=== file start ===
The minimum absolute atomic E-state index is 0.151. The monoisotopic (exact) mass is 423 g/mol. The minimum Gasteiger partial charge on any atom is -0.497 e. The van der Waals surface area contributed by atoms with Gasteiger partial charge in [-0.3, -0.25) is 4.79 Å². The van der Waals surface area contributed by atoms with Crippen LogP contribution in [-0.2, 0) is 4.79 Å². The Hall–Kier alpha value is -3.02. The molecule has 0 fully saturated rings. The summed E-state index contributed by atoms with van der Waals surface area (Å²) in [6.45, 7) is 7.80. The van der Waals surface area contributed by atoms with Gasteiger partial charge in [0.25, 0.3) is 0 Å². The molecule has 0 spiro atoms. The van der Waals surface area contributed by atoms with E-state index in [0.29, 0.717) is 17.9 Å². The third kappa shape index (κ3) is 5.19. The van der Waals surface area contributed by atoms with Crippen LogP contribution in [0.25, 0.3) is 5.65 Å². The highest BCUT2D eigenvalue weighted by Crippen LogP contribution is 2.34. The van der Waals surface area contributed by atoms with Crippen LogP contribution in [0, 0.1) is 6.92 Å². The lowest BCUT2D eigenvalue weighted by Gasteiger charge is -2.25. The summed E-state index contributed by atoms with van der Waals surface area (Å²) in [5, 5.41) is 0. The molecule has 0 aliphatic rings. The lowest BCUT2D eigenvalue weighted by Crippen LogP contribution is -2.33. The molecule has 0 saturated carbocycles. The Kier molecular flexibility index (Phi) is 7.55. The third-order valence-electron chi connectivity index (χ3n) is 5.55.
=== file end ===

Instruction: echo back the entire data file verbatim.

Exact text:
The minimum absolute atomic E-state index is 0.151. The monoisotopic (exact) mass is 423 g/mol. The minimum Gasteiger partial charge on any atom is -0.497 e. The van der Waals surface area contributed by atoms with Gasteiger partial charge in [-0.3, -0.25) is 4.79 Å². The van der Waals surface area contributed by atoms with Crippen LogP contribution in [-0.2, 0) is 4.79 Å². The Hall–Kier alpha value is -3.02. The molecule has 0 fully saturated rings. The summed E-state index contributed by atoms with van der Waals surface area (Å²) in [6.45, 7) is 7.80. The van der Waals surface area contributed by atoms with Gasteiger partial charge in [0.25, 0.3) is 0 Å². The molecule has 0 spiro atoms. The van der Waals surface area contributed by atoms with E-state index in [0.29, 0.717) is 17.9 Å². The third kappa shape index (κ3) is 5.19. The van der Waals surface area contributed by atoms with Crippen LogP contribution in [0.25, 0.3) is 5.65 Å². The highest BCUT2D eigenvalue weighted by Crippen LogP contribution is 2.34. The van der Waals surface area contributed by atoms with Crippen LogP contribution in [0, 0.1) is 6.92 Å². The lowest BCUT2D eigenvalue weighted by Gasteiger charge is -2.25. The summed E-state index contributed by atoms with van der Waals surface area (Å²) in [5, 5.41) is 0. The molecule has 0 aliphatic rings. The lowest BCUT2D eigenvalue weighted by Crippen LogP contribution is -2.33. The molecule has 0 saturated carbocycles. The Kier molecular flexibility index (Phi) is 7.55. The third-order valence-electron chi connectivity index (χ3n) is 5.55.